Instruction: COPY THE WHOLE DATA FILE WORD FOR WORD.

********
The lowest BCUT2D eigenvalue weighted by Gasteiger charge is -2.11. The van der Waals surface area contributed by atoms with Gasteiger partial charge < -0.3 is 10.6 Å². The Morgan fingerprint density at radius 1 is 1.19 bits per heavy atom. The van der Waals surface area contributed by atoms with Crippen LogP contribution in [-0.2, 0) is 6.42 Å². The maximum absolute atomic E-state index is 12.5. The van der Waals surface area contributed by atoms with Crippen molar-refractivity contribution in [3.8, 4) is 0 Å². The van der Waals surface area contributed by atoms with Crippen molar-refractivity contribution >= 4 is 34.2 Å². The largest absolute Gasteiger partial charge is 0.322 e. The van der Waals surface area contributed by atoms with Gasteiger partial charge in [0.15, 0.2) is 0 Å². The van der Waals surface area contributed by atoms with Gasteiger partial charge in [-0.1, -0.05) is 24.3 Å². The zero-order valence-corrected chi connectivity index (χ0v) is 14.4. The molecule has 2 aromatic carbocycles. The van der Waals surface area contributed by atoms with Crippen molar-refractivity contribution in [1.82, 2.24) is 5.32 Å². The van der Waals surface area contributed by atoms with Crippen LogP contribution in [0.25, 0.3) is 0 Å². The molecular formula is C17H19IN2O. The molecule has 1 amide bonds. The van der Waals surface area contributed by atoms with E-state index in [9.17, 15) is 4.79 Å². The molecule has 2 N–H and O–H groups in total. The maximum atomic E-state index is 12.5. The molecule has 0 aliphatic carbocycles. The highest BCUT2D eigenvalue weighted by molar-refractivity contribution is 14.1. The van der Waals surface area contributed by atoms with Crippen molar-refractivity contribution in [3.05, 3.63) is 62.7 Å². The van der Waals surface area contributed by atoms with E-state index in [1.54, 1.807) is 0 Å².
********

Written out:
The lowest BCUT2D eigenvalue weighted by Gasteiger charge is -2.11. The van der Waals surface area contributed by atoms with Gasteiger partial charge < -0.3 is 10.6 Å². The Morgan fingerprint density at radius 1 is 1.19 bits per heavy atom. The van der Waals surface area contributed by atoms with Crippen LogP contribution in [-0.2, 0) is 6.42 Å². The maximum absolute atomic E-state index is 12.5. The van der Waals surface area contributed by atoms with Crippen molar-refractivity contribution in [3.8, 4) is 0 Å². The van der Waals surface area contributed by atoms with Crippen molar-refractivity contribution >= 4 is 34.2 Å². The largest absolute Gasteiger partial charge is 0.322 e. The van der Waals surface area contributed by atoms with Gasteiger partial charge in [0.15, 0.2) is 0 Å². The van der Waals surface area contributed by atoms with Gasteiger partial charge in [-0.1, -0.05) is 24.3 Å². The zero-order valence-corrected chi connectivity index (χ0v) is 14.4. The molecule has 2 aromatic carbocycles. The van der Waals surface area contributed by atoms with Crippen molar-refractivity contribution in [1.82, 2.24) is 5.32 Å². The van der Waals surface area contributed by atoms with Crippen LogP contribution in [0.25, 0.3) is 0 Å². The molecular formula is C17H19IN2O. The molecule has 1 amide bonds. The van der Waals surface area contributed by atoms with E-state index in [9.17, 15) is 4.79 Å². The molecule has 2 N–H and O–H groups in total. The maximum atomic E-state index is 12.5. The molecule has 0 aliphatic carbocycles. The highest BCUT2D eigenvalue weighted by molar-refractivity contribution is 14.1. The van der Waals surface area contributed by atoms with Crippen molar-refractivity contribution in [3.05, 3.63) is 62.7 Å². The van der Waals surface area contributed by atoms with E-state index in [1.54, 1.807) is 0 Å².